After eleven-week feeding period, animals were killed in the overnight fasting state by exsanguination (under light pentobarbital anesthesia). All animal procedures were carried out in accordance with the National Nutrition and Food Technology Research Institute (NNFTRI). The study protocol was approved at NNFTRI ethics committee with ethics code of NNFTRI 1393–568.

Tissue and blood preparation

Blood samples were collected in heparinized tubes; then, centrifuged (3500 rpm, 15 min, at 6 °C) to obtain the plasma. Fasting plasma glucose was measured immediately, and the remaining samples were kept at −80 °C before biochemical analysis.

After blood sampling, the livers were excised, washed with cold physiologic saline (0.9 %), and dried. One lobe of each liver tissue was preserved in 10 % buffered-formalin solution for histopathologic examination. Other liver samples (200 mg) were placed in liquid nitrogen tank, and then kept at −80 °C for gene expression evaluation [1720].

RNA extraction and quantitative RT-PCR

Total RNA was purified using RNeasyPlus Mini Kits (Qiagen) according to the manufacturer’s instructions and cDNA synthesized with Superscript II reverse transcriptase (Invitrogen). Quantitative real-time PCR was performed using the Bio-Rad Laboratories MJ mini Opticon Real-Time PCR System, using IQ SYBR Green Supermix (Bio-Rad).

The PCR mix contained 2 μl cDNA, 1 μl of the appropriate forward and reverse primers, and 2 μl SYBR Green PCR Master mix in a total volume of 25 mL. PCR consisted of 50 cycles of denaturation at 94 °C for 30 s, annealing at melting temperature (Tm) for 30 s, and extension at 72 °C for 60 s. Primer sequences for each target gene, their source as well as their optimal PCR annealing temperatures are as follows: GAPDH forward primer 5′-GTGCTGAGTATGTCGTGGAGTCTA-3′ and reverse 5′- TCTCGTGGTTCACACCCATCAC −3′ (Tm 60 °C), and TNF-α forward primer 5′- ACT GAA CTT CGG GGT GAT TG −3′ and reverse 5′- GCT TGG TGG TTT GCT ACG AC −3′ (Tm 60 °C). Primer specificity was confirmed from the product size by agarose gel electrophoresis and the specificity of the PCR products checked by melt curve analysis.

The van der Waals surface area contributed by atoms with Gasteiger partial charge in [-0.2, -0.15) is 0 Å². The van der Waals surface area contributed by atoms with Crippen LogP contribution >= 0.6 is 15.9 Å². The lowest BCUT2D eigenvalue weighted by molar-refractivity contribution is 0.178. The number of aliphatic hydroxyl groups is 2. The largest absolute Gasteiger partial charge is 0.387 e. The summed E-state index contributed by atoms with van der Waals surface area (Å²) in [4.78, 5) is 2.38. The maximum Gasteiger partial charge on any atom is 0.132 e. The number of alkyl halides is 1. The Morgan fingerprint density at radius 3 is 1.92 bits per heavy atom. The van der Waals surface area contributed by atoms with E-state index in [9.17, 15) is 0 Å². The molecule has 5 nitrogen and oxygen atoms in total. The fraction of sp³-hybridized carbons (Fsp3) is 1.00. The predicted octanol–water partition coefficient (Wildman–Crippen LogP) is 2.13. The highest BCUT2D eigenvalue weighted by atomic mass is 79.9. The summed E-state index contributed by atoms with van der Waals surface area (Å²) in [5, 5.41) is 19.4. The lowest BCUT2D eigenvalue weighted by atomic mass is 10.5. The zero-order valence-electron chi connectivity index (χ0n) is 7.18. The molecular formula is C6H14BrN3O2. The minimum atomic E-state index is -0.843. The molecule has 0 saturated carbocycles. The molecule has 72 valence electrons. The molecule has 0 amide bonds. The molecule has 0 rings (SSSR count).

Biochemical assessments

Plasma concentrations of alanine aminotransferase (ALT), and aspartate aminotransferase (AST) were measured using optimized UV at 340 nm, and insulin concentrations were measured using a rat insulin radioimmunoassay kit at 4 °C (Linco Research Inc, St Charles, MO). Plasma glucose and triglyceride were measured colorimetrically, Gamma glutamyltransferase (GGT), and Alkaline phosphatase (ALP) assessed photometrically, total Cholestrol, HDL, and LDL cholesterol were examined enzymatically all by using a commercial kit (Parsazmoon, Tehran, Iran).

Histopathology

Five sections from different lobes of each liver were submitted and processed through ethyl alcohol and xylene series, and embedded in paraffine blocks. Slides were stained with Hematoxylin and Eosin and Masson's Trichome and viewed under light microscopy by Nikon E 200. The grading was defined as follow: for hepatic steatosis: grade 0, no fat; grade 1, steatosis occupying less than 33 % of the hepatic parenchyma; grade 2, 34–66 % of the hepatic parenchyma; grade 3, more than 66 % of the hepatic parenchyma; for inflammatory cell infiltration: grade 0: none; grade 1, 1–2 foci/field; grade 2, 3–4 foci/field; grade 3, more than 4 foci/field [20]; for ballooning: minimal, mild, and marked [21].

Statistical analysis

Results are expressed as median (interquartile range) and using nonparametric tests included Mann Whitney, Kruskal Wallis and chi-square tests. P < 0.05 was considered for significance level. All statistical analyses were performed with the use of either GraphPad Prism Software Version 5.00 (GraphPad Software, SanDiego, CA), or SPSS 20.0 software (Chicago, IL, USA). The raw data are shown in Additional file 1.

Results

Weight gain was measured and compared between four groups in beginning, second and fourth weeks of treatment phase (Fig. 1). Weight gain was statistically different between four groups (P < 0.05). Weight gain was significantly more in control + onion group than the other three groups (P < 0.05). Also, HF group weight gain was more than control group (P = 0.002). Other differences were not statistically significant between groups.
Fig. 1

Animal weights in different groups during study. Weight gain was statistically different between four groups (P < 0.05). Weight gain was significantly more in control + onion group than the other three groups (P < 0.05). HF group weight gain was more than control group (P = 0.002). Other differences were not statistically significant between groups